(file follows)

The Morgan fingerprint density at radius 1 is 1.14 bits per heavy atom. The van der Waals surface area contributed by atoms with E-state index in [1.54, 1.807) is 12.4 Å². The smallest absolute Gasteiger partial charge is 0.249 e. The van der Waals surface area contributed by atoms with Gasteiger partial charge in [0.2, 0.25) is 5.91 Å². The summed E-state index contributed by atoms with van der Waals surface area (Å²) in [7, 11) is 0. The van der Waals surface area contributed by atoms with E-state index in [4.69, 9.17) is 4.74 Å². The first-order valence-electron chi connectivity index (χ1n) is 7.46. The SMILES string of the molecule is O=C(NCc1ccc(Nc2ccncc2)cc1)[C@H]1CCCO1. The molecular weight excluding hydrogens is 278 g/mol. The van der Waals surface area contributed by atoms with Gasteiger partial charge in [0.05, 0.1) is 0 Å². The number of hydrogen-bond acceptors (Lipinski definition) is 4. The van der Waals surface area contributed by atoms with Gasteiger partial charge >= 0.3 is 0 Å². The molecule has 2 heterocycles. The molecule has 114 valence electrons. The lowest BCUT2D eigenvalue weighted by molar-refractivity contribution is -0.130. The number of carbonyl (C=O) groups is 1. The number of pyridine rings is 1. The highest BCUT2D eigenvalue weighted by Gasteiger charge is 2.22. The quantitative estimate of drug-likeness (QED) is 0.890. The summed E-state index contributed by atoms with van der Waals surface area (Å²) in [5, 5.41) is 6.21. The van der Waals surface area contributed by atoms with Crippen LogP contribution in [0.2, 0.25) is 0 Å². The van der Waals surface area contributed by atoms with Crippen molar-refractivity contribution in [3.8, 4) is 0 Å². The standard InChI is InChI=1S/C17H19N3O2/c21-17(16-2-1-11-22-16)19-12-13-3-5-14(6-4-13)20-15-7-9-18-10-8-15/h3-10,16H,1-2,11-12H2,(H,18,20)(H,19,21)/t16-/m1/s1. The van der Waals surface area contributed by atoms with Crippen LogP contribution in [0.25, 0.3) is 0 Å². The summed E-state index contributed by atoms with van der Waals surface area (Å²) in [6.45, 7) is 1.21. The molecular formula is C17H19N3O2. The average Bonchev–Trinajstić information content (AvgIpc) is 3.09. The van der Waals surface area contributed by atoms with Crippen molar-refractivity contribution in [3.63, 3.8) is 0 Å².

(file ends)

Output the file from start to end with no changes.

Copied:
The Morgan fingerprint density at radius 1 is 1.14 bits per heavy atom. The van der Waals surface area contributed by atoms with E-state index in [1.54, 1.807) is 12.4 Å². The smallest absolute Gasteiger partial charge is 0.249 e. The van der Waals surface area contributed by atoms with Gasteiger partial charge in [0.2, 0.25) is 5.91 Å². The summed E-state index contributed by atoms with van der Waals surface area (Å²) in [7, 11) is 0. The van der Waals surface area contributed by atoms with E-state index in [4.69, 9.17) is 4.74 Å². The first-order valence-electron chi connectivity index (χ1n) is 7.46. The SMILES string of the molecule is O=C(NCc1ccc(Nc2ccncc2)cc1)[C@H]1CCCO1. The molecular weight excluding hydrogens is 278 g/mol. The van der Waals surface area contributed by atoms with Gasteiger partial charge in [0.05, 0.1) is 0 Å². The number of hydrogen-bond acceptors (Lipinski definition) is 4. The van der Waals surface area contributed by atoms with Gasteiger partial charge >= 0.3 is 0 Å². The molecule has 2 heterocycles. The molecule has 114 valence electrons. The lowest BCUT2D eigenvalue weighted by molar-refractivity contribution is -0.130. The number of carbonyl (C=O) groups is 1. The number of pyridine rings is 1. The highest BCUT2D eigenvalue weighted by Gasteiger charge is 2.22. The quantitative estimate of drug-likeness (QED) is 0.890. The summed E-state index contributed by atoms with van der Waals surface area (Å²) in [5, 5.41) is 6.21. The van der Waals surface area contributed by atoms with Crippen LogP contribution in [0.2, 0.25) is 0 Å². The van der Waals surface area contributed by atoms with Crippen molar-refractivity contribution in [3.8, 4) is 0 Å². The standard InChI is InChI=1S/C17H19N3O2/c21-17(16-2-1-11-22-16)19-12-13-3-5-14(6-4-13)20-15-7-9-18-10-8-15/h3-10,16H,1-2,11-12H2,(H,18,20)(H,19,21)/t16-/m1/s1. The van der Waals surface area contributed by atoms with Crippen LogP contribution in [0.25, 0.3) is 0 Å². The summed E-state index contributed by atoms with van der Waals surface area (Å²) in [6.45, 7) is 1.21. The molecular formula is C17H19N3O2. The average Bonchev–Trinajstić information content (AvgIpc) is 3.09. The van der Waals surface area contributed by atoms with Crippen molar-refractivity contribution in [3.63, 3.8) is 0 Å².